All in all, this was just about as mediocre an offseason as it gets. The Cubs did little to really improve their offense, and entered the 2005 season with an outfield of Jason Dubois, Corey Patterson and Burnitz. With the offensive production that comes from those players, and the fact that the pitching staff quickly was injured, it's no surprise the Cubs ship sunk quickly.
As usual, during the '05 year, Hendry was as busy as any General Manager. When LaTroy Hawkins became a scapegoat for the team's struggles in May, Jim traded him to the San Francisco Giants for Jerome Williams and David Aardsma. I cannot stress how good of a trade this is. However, his other big trades were a weird triangle of going from Dubois to Jody Gerut to Matt Lawton to nothing in the matter of weeks. While Matt Murton seems to be the best player of the bunch, safely secured on the Cubs roster, it's very confusing to understand why Hendry did this.
And then, with a few more August trade dumps, the Cubs season ended. Hendry entered this current offseason needing a plan to: improve the outfield, middle infield, top of the order and bullpen. As is the case with every Cubs winter, expectations were high, and rumors of Hendry's firing even existed.
First, let me start with the worst. Despite the fact that the Cubs 40-man roster is filled with serviceable young arms, the front office made a point of going after relievers with familiar names. First, Hendry quickly re-signed Ryan Dempster to an expensive three-year, $15.5 million contract. I never thought this to be horrible, but the general consensus was that Hendry was overpaying based on about two months of data. The other big spots that needed to be filled were the set-up and LOOGY roles, and this is when the Cubs fell flat on their faces. In the course of two weeks, before the winter meetings, the Cubs signed Scott Eyre and Bobby Howry to three year contracts. Three years, to two very mediocre relievers! Look at it this way: in 2008, the Cubs will still be paying Dempster, Eyre and Howry about $13 million. Yuck.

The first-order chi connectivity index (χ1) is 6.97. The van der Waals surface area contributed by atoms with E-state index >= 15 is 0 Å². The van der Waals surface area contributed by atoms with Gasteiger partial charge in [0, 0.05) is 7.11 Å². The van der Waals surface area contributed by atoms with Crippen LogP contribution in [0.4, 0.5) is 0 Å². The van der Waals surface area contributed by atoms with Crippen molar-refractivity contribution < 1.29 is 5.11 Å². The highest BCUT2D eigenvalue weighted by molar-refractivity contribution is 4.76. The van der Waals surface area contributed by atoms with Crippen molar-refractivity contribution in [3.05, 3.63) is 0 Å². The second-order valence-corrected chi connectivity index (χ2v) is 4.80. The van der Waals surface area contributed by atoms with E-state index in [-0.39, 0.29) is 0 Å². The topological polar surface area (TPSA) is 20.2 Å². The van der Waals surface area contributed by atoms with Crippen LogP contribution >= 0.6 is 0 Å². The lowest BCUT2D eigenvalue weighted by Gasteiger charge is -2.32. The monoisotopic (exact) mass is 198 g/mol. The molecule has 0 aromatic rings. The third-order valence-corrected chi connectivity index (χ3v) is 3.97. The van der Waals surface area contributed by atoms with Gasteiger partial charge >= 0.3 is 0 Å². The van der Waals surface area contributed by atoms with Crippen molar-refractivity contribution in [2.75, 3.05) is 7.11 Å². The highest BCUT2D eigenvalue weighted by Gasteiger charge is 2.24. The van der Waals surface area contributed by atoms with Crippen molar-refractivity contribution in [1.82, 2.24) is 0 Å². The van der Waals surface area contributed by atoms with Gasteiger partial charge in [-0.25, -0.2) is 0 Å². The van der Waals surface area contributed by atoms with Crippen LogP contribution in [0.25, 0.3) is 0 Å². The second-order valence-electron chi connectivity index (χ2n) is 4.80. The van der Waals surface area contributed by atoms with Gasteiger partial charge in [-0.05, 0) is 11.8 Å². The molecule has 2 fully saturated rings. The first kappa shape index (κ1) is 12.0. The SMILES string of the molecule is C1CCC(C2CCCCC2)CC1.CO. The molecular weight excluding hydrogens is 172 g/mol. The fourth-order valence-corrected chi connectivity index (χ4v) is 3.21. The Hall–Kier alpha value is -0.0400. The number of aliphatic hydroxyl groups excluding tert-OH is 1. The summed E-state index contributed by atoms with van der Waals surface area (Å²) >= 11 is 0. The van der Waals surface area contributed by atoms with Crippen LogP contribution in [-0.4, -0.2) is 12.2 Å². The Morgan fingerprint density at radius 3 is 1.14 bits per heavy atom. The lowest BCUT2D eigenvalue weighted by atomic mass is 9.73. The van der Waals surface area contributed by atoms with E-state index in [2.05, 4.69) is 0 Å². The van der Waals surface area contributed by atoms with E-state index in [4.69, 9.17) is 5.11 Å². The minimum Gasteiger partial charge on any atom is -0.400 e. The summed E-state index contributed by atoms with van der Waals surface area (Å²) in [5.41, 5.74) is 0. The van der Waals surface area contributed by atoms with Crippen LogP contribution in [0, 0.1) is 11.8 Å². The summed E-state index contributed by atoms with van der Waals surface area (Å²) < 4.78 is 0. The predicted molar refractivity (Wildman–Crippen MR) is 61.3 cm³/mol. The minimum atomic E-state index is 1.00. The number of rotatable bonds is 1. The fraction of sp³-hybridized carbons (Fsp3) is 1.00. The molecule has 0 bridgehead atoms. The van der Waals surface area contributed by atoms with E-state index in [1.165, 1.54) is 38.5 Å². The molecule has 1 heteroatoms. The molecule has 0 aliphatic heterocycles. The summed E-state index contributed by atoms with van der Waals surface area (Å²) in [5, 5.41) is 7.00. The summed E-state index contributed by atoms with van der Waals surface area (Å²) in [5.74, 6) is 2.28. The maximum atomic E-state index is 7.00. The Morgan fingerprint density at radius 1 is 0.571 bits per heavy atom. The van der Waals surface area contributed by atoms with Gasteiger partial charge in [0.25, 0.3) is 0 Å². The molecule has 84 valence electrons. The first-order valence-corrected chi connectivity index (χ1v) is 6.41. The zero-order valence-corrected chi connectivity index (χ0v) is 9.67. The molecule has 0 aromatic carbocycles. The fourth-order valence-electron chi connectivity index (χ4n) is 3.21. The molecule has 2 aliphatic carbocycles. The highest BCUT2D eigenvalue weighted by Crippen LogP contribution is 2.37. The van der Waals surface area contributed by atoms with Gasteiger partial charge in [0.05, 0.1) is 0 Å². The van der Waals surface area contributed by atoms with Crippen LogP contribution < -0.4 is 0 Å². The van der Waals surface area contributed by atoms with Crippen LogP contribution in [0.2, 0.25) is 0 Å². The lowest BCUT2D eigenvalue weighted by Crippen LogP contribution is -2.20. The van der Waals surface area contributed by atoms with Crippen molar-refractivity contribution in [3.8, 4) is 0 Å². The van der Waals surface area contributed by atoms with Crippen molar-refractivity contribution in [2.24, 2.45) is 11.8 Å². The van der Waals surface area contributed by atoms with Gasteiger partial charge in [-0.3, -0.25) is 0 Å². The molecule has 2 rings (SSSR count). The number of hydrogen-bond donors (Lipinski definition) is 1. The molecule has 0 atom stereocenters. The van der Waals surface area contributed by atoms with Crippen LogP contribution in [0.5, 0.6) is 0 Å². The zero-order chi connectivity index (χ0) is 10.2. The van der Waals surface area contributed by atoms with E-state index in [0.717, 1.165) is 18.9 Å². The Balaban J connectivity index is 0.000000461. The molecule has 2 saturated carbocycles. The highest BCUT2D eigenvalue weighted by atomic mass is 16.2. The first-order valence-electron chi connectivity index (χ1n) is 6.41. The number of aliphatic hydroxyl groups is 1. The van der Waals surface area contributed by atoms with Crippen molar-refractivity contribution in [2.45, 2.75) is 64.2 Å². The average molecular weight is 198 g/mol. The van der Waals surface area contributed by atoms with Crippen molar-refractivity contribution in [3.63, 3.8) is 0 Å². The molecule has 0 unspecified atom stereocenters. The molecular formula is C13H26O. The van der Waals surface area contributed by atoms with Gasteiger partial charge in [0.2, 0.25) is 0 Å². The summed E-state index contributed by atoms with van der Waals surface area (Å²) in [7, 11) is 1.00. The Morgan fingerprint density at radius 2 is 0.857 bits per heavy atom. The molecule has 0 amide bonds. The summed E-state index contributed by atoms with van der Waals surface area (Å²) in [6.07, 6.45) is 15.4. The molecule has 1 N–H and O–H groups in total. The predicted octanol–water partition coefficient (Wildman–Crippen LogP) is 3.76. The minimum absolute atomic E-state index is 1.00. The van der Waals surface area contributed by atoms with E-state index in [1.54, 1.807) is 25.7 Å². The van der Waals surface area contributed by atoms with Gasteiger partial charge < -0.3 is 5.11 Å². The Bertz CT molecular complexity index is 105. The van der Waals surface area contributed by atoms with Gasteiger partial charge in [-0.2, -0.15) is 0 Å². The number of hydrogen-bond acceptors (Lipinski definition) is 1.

As far as the rest of the winter, let's just say the Cubs entered free agency with a plan: Rafael Furcal. As usual, the team also believed they had the money to match any offer, and quickly offered Furcal a five-year, $55 million contract. The team looked like the favorites for weeks until the Dodgers swooped in and signed Furcal to a more expensive three year contract. Simply put, this was devastating to the Cubs, who then were willing to accept Ronny Cedeno as an everyday player. Oh, and they are bringing back Neifi as well, just in case Dusty needs his veteran fix during the season.
Needing to fill the leadoff spot, Hendry then quickly jumped at Marlins CF Juan Pierre, trading three pitchers for him. The Cubs are one of the few organizations that can trade three B-/C+ talents and get away with it, so I won't criticize the deal too much. If Pierre falters in 2005, however, this deal has the potential to look very bad.
Like at shortstop, the Cubs didn't take long in accepting Matt Murton as their everyday 2006 left fielder. That left only right field on the shopping list, for which Hendry filled with Jacque Jones. I was a backer of this trade, where most other people I have spoken to hate the deal. While Jones is a clear improvement over Burnitz, it is true the Cubs will enter Spring Training all-but-accepting a below-average outfield.
One last order of business in the outfield was trading Corey Patterson. Again, we aren't privy to the negotiations for Patterson, so it makes little sense to do anything but criticize the final trade. "But he once had better offers on the table," is simply not fair game unless it's common knowledge. In the end, the fact that Chicago received even two players for Patterson is worth trading him. For Padres fans out there, Corey was the Cubs Sean Burroughs.
This was basically the Cubs winter. The team also struggled with 40-man roster management again, trading the likes of Jon Leicester and Jermaine Van Buren to make room for people, and then still losing Juan Mateo in the draft. This seems to be the most substantial weakness that the current front office regime has.
Jim Hendry has never traded away a prospect worthy of any real value in the end. In fact, in almost every trade he has made, he gets the better end of the bargain. Eighteen months later, I still think that Hendry is one of the five best GMs in the game at making trades.
However, I'm no longer willing to unequivocally say he's one of the game's best GMs. It has been awhile -- in fact, since my article was written following the Nomar trade -- that we have seen the creative version of Jim Hendry at the helm. As the Cubs report to Spring Training in about a week, expectations are the lowest they have been since 2002. I've always been the first person to blame Dusty Baker, but this time, Hendry needs to prove to me that I'm pointing my finger at the right scapegoat.